She was traveling back to the Bay Area, but upon landing, was quickly apprised of what occurred during the Bears' game against the Trojans.
Cal coach Mike Montgomery had shoved star player Allen Crabbe in an attempt to get him to focus. The two-hand push to the chest was uncharacteristic of the intense, but usually more reserved Montgomery.
Bob Stanton/USA TODAY SportsCal coach Mike Montgomery has apologized after shoving star player Allen Crabbe during Sunday's game vs. USC.
Whether Crabbe was fine with the incident is irrelevant. Coaches cannot put their hands on a player in that manner -- ever.
Montgomery has apologized and clearly is embarrassed. Barbour said she has made it clear to him that this is "not acceptable behavior." Pac-12 commissioner Larry Scott took it one step further by issuing a public reprimand Monday afternoon. It was the right thing to do. Conferences will reprimand coaches for comments about officials. Surely, they should at least come out with a strong statement for an incident involving physical contact.
Barbour easily could have suspended Montgomery for one game. The punishment would have been justifiable, just like it was in the Morehead State case in November, when coach Sean Woods shoved Devon Atkinson during a loss at Kentucky. If you want to dissect the difference in the two cases, it can be argued that Woods took it one step further by continuing to berate and embarrass Atkinson in a public forum by following him to his seat on the bench.
Barbour said later Monday that she considers the case closed, and added Montgomery apologized to the team and Crabbe and made public statements to the community. But she said any further incident like this "would be dealt with differently."
"Mike and I had a good discussion about it," said Barbour, who added she gave Montgomery an extension last year, giving him three years remaining on his contract. "We know what he was trying to do and his intentions were the best, but he knows he went too far. It was an emotional game. Basketball is an emotional game, and there was a lot on the line. Coaches want to win and student-athletes want to win and emotions went too high.''
But what would have happened if Montgomery had done this when he coached the Golden State Warriors? How would the team, the NBA office and the players' association react to an incident like this?
I spoke with a former NBA executive Monday who said it would depend on the player. The league might not fine him, but the team probably would. And if the player was not well-liked by his teammates, it might not have as much of a reaction. But it also could cause him to lose his locker room.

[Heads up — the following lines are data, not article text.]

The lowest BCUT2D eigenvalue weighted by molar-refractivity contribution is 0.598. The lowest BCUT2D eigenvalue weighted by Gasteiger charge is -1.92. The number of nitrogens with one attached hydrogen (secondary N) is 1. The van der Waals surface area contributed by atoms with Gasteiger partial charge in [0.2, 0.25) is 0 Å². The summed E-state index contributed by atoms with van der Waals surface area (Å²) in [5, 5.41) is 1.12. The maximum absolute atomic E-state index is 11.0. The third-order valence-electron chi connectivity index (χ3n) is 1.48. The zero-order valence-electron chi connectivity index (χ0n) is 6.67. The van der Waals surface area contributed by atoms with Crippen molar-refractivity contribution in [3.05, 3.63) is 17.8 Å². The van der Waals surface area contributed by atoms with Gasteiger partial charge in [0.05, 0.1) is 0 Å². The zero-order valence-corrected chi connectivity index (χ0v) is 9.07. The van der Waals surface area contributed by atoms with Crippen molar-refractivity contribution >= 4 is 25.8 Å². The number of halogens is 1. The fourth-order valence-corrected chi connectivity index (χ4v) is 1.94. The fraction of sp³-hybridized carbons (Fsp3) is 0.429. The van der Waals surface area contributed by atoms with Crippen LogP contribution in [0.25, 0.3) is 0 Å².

College coaches are the rulers in the NCAA. But the NBA is a players' league. There are only a handful of recent coaches who were bigger than their teams at times (Phil Jackson, Jerry Sloan, Gregg Popovich, and to some extent, Doc Rivers). Montgomery likely would have lost his team if this had occurred while coaching the Warriors. He didn't have the equity built up in the NBA, like he does in college basketball.
Morehead State's Woods doesn't come close to Montgomery in terms of collegiate longevity and stature.
Montgomery built Stanford into a national power, taking the Cardinal to the Final Four and a No. 1 ranking. He recruited and produced multiple NBA players. The program hasn't been the same since he left for the Warriors.
He made the transition back to college, returning to the Bay Area and to Stanford's archrival in Berkeley. Cal has been competitive and near the top of the Pac-12 under Montgomery, making the NCAA tournament last season. After a disappointing start to this season, it is making a late push for another tournament berth.
A lot of the credit goes to Crabbe, who was our national player of the week for his 31 points in a road win at Arizona and 16 in a win over UCLA. The Bears can pull off a sweep of Oregon on Thursday to put themselves into the chase for the Pac-12 regular-season title, which would be quite a comeback for Montgomery's crew.
The shove shouldn't define Montgomery. He has been too good for Bay Area basketball to let it cloud his accomplishments. He could have apologized quicker after the game rather than refer to the tactic working in the Bears' comeback. But Barbour assured that he was sincere in his apology issued late Sunday night and in a meeting with her.
He is likely embarrassed by the public censure from the Pac-12 office. Now, everyone involved can move past this incident by continuing to play at a high level while Montgomery coaches with the same intensity he has had for decades.
He has learned his lesson, a valuable one at this late stage in his career.